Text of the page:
Mabior*, who has pneumonia, is breastfed by his mother at Bor State Hospital in South Sudan.
Baby Mabior* had been having difficulty breathing for a month before his mother Ayen* was able to bring him to Bor State Hospital, where he was treated by Save the Children nurses.
At the hospital, Save the Children staff immediately diagnosed Mabior* with pneumonia after seeing his labored breathing and flaring nostrils. He was given an IV of antibiotics Benzylthine Penicillin and Gentamicine. They then monitored Mabior’s* progress over the course of 2-3 days to see if he needed further treatment.
There is an oxygen generator at the hospital but there is no electricity to power it so health workers are unable to provide pneumonia patients with the quick-fix oxygen they need. The hospital relies on solar power for lights, and – when there is enough fuel – a generator is turned on for emergency surgery.
Mabior* was also found to be suffering from Severe Acute Malnutrition. After being measured and weighed, Save the Children health workers gave him F-75 – a ‘starter’ milk formula given to severely malnourished children in order to stabilize them.
Ayen* had to save up money for the one hour journey by truck from her home to the hospital, and arrange for a relative to look after her 4 year old daughter. Ayen* lost a third child during the conflict and is fearful of leaving her children alone. She has been struggling to provide food and shelter for her family whilst her husband is away fighting in the war.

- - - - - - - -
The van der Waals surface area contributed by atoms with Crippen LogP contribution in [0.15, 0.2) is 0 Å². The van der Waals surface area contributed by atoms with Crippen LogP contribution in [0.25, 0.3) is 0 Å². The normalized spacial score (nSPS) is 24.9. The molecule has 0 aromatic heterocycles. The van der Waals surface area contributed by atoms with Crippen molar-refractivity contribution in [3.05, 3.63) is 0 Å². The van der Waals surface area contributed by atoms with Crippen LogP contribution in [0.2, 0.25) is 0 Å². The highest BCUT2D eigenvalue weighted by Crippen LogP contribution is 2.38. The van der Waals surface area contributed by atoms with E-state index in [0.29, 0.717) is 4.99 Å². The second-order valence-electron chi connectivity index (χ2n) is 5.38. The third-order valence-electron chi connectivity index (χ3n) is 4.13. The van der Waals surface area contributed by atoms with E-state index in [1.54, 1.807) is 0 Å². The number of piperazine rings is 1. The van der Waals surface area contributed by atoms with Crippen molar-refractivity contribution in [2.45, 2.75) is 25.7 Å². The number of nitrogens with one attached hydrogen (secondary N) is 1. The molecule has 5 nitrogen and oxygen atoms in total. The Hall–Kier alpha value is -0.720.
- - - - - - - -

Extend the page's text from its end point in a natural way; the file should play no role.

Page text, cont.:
Ayen* wants to be breastfeed Mabior* properly but says her milk often runs out. She’s hungry and relies on handouts from her brother in law. For the past month she has eaten one meal a day of sogham mixed with sugar.
The Ministry of Health provides drugs to Bor State Hospital but Save the Children supplements supplies when they run low. There are also long delays for medication to arrive. For example, hospital staff requested a fresh batch of antibiotics to treat malaria and pneumonia in November, but the drugs didn’t arrive until May due to lack of access during the ongoing conflict. They are already running low again.
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Social media utilization is on the rise globally, and the potential of social media for health behavior campaigns is widely recognized. However, as the landscape of social media evolves, so do techniques used to optimize campaign dissemination.
The primary aim of this study was to evaluate the impact of 4 material dissemination paths for a breastfeeding social media marketing campaign in Ghana on exposure and engagement with campaign material.
Campaign materials (n=60) were posted to a Facebook and Twitter campaign page over 12 weeks (ie, baseline). The top 40 performing materials were randomized to 1 of 4 redissemination arms (control simply posted on each platform, key influencers, random influencers, and paid advertisements). Key performance indicator data (ie, exposure and engagement) were extracted from both Facebook and Twitter 2 days after the material was posted. A difference-in-difference model was used to examine the impact of the dissemination paths on performance.
At baseline, campaign materials received an average (SD) exposure of 1178 (670) on Facebook and 1071 (905) on Twitter (n=60). On Facebook, materials posted with paid advertisements had significantly higher exposure and engagement compared with the control arm (P<.001), and performance of materials shared by either type of influencer did not differ significantly from the control arm. No differences in Twitter performance were detected across arms.
Paid advertisements are an effective mechanism to increase exposure and engagement of campaign posts on Facebook, which was achieved at a low cost.